First, it is that petty corruption is not OK. As transition in many of the countries got underway, the general public’s attitude towards petty corruption was somewhat accepting. It wasn’t seen as an issue if you had to pay a bribe to get your grades in school or to pay off a traffic police officer.

Yet experience has shown that it is difficult to separate such “petty” corruption from high-level corruption. As corruption permeates  the institutional fabric of society, it affects countries at all levels. From the practical standpoint, it is difficult to wave off corruption at some levels as acceptable and expect that it wouldn’t take place at other levels. And even small bribes can have really high costs.

Second, business can and should play an active role in fighting corruption. The business community is often seen as a facilitator of corruption, rather than a solution to it. Yet, while some companies bribe to get a competitive advantage, small and medium-sized companies are often victims of what is essentially extortion.

Small businesses and entrepreneurs don’t bribe to get a competitive advantage, they have to pay off to survive. This was true whether you were trying to run a business in Kyrgyzstan or in Ukraine. The challenge is capitalizing on the frustrations of business with corruption and mobilizing them for action.

Third, it is impossible to fight corruption in highly corrupt countries by simply punishing people for participating in it. While punishment as a means of deterrence is important, it is also important to focus on institutional dimensions of corruption: figuring out what allows corruption to occur in the first place and then reforming legal, regulatory, or political structures to change the incentives. Those who abuse public office can be removed, but when the whole system is built around corruption, there are no guarantees that the  next person won’t do the same .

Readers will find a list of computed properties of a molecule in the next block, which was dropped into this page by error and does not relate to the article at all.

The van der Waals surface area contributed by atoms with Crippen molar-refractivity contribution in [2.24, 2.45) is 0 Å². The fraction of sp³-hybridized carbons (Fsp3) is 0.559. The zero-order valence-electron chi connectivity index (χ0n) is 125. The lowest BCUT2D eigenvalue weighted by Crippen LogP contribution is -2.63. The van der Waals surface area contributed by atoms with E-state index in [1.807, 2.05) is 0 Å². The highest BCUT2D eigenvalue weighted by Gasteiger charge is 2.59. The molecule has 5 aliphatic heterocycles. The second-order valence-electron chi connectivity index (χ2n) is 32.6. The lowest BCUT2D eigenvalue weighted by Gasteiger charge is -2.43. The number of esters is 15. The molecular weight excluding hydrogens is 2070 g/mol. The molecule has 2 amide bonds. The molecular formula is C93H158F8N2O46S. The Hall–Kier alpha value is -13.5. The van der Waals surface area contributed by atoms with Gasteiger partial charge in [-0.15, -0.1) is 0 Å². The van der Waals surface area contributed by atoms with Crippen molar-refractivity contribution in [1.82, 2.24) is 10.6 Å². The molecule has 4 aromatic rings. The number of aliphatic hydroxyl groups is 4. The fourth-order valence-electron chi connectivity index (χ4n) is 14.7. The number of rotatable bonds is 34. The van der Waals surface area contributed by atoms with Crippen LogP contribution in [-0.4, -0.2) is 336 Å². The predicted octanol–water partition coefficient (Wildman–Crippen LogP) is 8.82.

And perhaps the most important lesson that unites all countries in the former Soviet space in regards to corruption is lack of protection for whistleblowers: those who decide to take up the fight against corruption and sound the alarm on illicit and unethical transactions. Global Integrity does a great job measuring this lack of protection. While the Magnitsky case has become perhaps the most famous one, there is no lack of stories from the region where accusers become the accused, or, in most cases, never report corruption at all due to threats to their personal safety.

The positive side of the growth of corruption in the region – if one can say so – is the increasing public frustration. Whereas ten or twenty years ago the public was willing to accept corruption as part of life, the new generation is increasingly vocal against it, even if not yet en masse. The growth of independent media, along with the growing costs of corruption, have played their part. Perhaps, over the next 20 years, civil society will be able to capitalize on changing attitudes and turn the tide.

This post is part of a series on the fall of the Soviet Union, the 20 years of reforms that followed, and the challenges that lie ahead.

Read all of the blogs in this series:

20 Years of Corruption

Democracy in Ukraine: 20 Years Later

Helping Business Find its Voice in the Former Soviet Union

Entrepreneurial Development in Russia

Democracy and the role of the Private Sector

Twenty Years After the USSR, Still Waiting for Freedom

Drawing corruption, democracy, and gender

Cartoon by Taufan Hidayatullah (Indonesia), winner in the democracy category

When we launched our first editorial cartoon contest earlier this year, we didn’t know what to expect. When the first submissions began to come in – we were excited. But we were really astounded when we had the final count – nearly 1,000 cartoons from 73 countries.

And it wasn’t just the quantity – the quality was outstanding as well! This combination created many challenges: try choosing 9 best cartoons out of 1,000. The judges panel did their work in selecting the finalists and the public has voted online. The winners in each category as well as their profiles are here.

Needless to say the judges – who include an anti-corruption activist and a Pulitzer-prize winning cartoonist – were impressed with the quality of submissions as much as we were.